The tools used are extremely simple in use. Most are limited to a single purpose with few options. First come the tools used to build an IP database. These tools are truly random, as they indiscriminently scan the Internet. For example, one tool has a single option, A, B, or C. The letter you select determines the size of the network to be scanned. The tool then randomly selects which IP network to scan. Another tool uses a domain name (z0ne is an excellent example of this). The tools builds an IP database by conducting zone transfers of the domain name and all sub-domains. User's have built databases with over 2 million IPs by scanning the entire .com or .edu domain. Once discovered, the IPs are then scanned by tools to determine vulnerabilities, such as the version of named, operating system, or services running on the system. Once the vulnerable systems have been identified, the black-hat strikes. For a better understanding of how these tools are used, check out Know Your Enemy: Forensics.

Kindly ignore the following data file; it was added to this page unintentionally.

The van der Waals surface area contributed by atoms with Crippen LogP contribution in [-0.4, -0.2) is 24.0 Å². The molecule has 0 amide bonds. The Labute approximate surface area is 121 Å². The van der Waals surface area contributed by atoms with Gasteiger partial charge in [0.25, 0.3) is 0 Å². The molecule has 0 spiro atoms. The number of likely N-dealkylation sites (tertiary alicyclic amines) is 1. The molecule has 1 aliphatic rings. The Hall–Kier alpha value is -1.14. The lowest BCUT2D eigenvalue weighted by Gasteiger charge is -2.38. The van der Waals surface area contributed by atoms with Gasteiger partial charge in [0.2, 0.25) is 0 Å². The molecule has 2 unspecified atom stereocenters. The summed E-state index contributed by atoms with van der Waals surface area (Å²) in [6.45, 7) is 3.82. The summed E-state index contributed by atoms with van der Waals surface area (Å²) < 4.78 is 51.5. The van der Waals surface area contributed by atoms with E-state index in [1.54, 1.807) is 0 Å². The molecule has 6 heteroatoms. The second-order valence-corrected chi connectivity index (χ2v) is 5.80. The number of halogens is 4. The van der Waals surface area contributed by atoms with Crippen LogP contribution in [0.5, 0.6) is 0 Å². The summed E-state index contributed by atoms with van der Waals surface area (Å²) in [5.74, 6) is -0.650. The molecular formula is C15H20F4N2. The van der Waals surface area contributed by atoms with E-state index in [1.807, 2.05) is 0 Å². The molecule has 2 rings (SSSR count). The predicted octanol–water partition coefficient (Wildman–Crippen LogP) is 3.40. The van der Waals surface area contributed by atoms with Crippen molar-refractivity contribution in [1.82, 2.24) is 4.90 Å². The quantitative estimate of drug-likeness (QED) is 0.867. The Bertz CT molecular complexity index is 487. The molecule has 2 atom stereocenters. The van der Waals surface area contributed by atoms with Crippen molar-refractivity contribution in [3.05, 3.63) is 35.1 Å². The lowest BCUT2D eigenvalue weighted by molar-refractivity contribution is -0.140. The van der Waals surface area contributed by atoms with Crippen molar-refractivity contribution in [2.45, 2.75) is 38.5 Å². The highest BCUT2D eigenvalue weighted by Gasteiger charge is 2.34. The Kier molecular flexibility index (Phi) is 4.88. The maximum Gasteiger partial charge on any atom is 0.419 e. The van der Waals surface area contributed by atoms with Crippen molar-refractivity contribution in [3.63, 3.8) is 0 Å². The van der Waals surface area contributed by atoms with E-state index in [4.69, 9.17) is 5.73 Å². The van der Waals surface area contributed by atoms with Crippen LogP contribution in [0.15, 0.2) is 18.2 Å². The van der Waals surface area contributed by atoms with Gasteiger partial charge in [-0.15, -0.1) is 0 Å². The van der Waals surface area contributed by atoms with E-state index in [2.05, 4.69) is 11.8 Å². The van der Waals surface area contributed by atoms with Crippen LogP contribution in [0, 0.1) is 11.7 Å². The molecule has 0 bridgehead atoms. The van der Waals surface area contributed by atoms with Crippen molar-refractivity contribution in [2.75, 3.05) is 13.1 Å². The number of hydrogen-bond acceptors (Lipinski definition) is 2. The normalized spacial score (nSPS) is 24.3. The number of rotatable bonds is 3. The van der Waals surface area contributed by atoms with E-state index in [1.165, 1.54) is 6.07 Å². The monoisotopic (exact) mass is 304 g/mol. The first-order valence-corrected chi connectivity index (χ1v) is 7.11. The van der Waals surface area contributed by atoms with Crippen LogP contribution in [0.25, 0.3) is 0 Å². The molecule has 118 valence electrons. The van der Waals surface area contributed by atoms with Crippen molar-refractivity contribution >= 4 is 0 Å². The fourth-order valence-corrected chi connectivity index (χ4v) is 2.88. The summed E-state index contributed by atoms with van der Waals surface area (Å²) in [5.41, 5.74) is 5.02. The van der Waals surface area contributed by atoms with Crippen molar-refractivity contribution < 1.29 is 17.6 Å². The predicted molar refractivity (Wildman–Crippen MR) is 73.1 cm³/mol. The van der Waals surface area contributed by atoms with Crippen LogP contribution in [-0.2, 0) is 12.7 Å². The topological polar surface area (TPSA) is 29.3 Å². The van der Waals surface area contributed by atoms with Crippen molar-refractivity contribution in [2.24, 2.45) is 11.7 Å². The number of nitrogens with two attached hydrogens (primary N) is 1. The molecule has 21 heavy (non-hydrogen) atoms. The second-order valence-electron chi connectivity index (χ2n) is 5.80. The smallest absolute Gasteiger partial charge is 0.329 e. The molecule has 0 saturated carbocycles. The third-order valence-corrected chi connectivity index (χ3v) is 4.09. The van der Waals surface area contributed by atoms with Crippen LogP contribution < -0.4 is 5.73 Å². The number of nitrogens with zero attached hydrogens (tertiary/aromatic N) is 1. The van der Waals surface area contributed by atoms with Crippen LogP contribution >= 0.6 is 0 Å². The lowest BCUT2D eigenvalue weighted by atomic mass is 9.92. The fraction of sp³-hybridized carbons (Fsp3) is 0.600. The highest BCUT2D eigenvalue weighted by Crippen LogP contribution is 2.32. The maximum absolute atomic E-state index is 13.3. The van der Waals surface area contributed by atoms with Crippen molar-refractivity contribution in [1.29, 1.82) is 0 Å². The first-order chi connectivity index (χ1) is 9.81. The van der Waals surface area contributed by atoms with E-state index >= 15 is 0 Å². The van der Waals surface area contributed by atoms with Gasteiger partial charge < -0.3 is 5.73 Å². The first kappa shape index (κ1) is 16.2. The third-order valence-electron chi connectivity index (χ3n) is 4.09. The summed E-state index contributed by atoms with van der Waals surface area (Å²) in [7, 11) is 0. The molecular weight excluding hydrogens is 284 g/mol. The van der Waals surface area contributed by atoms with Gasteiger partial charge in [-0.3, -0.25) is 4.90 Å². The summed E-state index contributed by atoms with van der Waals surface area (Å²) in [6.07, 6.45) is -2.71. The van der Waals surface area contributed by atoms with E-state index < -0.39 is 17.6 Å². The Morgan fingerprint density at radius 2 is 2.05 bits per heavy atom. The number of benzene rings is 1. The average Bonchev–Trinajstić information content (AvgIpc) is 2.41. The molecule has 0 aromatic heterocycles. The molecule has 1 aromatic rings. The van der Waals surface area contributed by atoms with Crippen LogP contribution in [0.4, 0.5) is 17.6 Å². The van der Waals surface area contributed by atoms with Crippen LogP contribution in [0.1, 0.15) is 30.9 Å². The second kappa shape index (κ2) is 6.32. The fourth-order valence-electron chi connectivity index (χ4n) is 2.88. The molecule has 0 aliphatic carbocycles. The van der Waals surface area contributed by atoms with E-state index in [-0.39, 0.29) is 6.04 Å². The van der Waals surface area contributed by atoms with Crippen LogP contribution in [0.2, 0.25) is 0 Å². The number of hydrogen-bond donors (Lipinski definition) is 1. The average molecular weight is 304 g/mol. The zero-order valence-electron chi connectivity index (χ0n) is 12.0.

How to Protect Against This Threat

There are steps you can take to protect yourself against this threat. First, the script kiddie is going for the easy kill, they are looking for common exploits. Make sure your systems and networks are not vulnerable to these exploits. Both www.cert.org and www.ciac.org are excellent sources on what a common exploit is. Also, the listserv bugtraq (archived at securityfocus.com ) is one of the best sources of information. Another way to protect yourself is run only the services you need. If you do not need a service, turn it off. If you do need a service, make sure it is the latest version.  For examples on how to do this, check out Armoring Solaris, Armoring Linux or Armoring NT.